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Evidence of an aseismic slip continuously driving the 2017 Valparaiso earthquake sequence,


IPGP - Îlot Cuvier


Séminaires de Sismologie

Salle 310

Luc Moutote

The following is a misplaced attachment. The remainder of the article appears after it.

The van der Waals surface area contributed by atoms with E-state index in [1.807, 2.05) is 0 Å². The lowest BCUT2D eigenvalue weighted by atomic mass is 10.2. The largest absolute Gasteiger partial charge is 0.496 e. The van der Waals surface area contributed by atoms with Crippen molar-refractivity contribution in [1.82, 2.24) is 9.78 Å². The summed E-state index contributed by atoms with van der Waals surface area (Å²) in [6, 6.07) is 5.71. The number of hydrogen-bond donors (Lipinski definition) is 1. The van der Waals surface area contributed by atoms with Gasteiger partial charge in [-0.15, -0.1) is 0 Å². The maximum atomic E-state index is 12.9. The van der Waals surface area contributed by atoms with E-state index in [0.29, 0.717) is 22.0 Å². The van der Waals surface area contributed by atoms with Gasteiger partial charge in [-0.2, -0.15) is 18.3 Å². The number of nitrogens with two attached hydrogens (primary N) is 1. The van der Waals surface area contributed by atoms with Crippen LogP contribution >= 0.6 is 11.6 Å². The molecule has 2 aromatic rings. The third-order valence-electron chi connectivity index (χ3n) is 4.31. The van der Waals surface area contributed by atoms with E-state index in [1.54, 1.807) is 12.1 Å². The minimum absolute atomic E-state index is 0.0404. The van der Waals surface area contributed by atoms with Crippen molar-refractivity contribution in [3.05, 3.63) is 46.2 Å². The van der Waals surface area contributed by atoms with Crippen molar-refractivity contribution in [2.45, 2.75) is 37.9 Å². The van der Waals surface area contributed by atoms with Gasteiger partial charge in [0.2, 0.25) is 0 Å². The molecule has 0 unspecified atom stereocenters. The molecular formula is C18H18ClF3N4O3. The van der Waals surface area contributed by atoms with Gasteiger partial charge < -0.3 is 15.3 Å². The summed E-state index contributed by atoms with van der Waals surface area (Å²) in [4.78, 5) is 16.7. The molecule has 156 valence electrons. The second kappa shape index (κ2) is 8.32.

Participer à la réunion Zoom ID de réunion : 992 4029 8159 Code secret : dXwY01 Both laboratory experiments and friction theory predicts that earthquake ruptures do not begin abruptly but are preceded by an aseismic slip acceleration over a finite nucleation zone. Such a nucleation phase may also trigger precursory ruptures known as foreshocks. Therefore, the scalability of the nucleation phase and its detectability before actual earthquakes is an important question with direct implications for earthquake prediction and seismic hazard assessment. Both Slow Slip Events (SSEs) and seismicity rate increase have already been identified before a few large earthquakes and are often interpreted as evidence of their nucleation process. However, such observations still remain scarce and are associated with different characteristic lengths that raise doubt on the actual preparatory nature of these signals. Here, we further study the case of the 2017 Valparaiso Mw= 6.9 earthquake that was preceded both by an SSE and an intense seismicity suspected to reflect the nucleation phase. We further investigate seismic and aseismic interplay over the complete earthquake sequence, from foreshock up to post-mainshock times, to search for a possible connection with the mainshock occurrence. For that, we build a high-resolution catalog (Mc=2) of the region using cutting edge picking tools, reporting more than 100 000 events from 2015 to 2021 (compared with the ~8000 events reported by the Centro Sismológico Nacional over the same time-period). First, we search for anomalous seismicity rate increases in the vicinity of the mainshock compared to usual earthquake to earthquake triggering models. Using a modified Epidemic Type Aftershock Sequences model that accounts for short-term incompleteness (Hainzl 2021) and MISD declustering (Marsan and Lengliné 2008), we highlight a significant over-productive earthquake rate starting within the foreshock sequences and persisting continuously after the mainshock for several days. Then, thanks to repeating earthquakes, we show that the slow slip event is continuously decelerating from the foreshock sequences up to months after the mainshock. The estimated slip rate is lightly impacted by large magnitude occurrences and does not accelerate toward the mainshock or any large magnitude earthquake. The slip estimate from repeaters is also compared with original high-rate GPS observations during the complete 2017 sequence, further supporting the continuity of the slow slip from the foreshock up to post-mainshock times. The joint observation of an SSE and a transient background seismicity continuously from the foreshock up to post mainshock suggests a close connection between the SSE and the seismicity. Results suggest that the unusual seismic and aseismic activity observed do not reflect the nucleation phase accelerating to the mainshock dynamic rupture. The SSE would rather underlie the complete 2017 earthquake sequence, mediating a part of the seismicity, possibly by stress transfer. The resulting seismicity is then further enhanced with usual earthquake to earthquake triggering, building up the sequence. This suggests that high resolution analysis of seismic and aseismic processes over the complete earthquake sequence is needed to properly assess the significance of signals preceding mainshocks.

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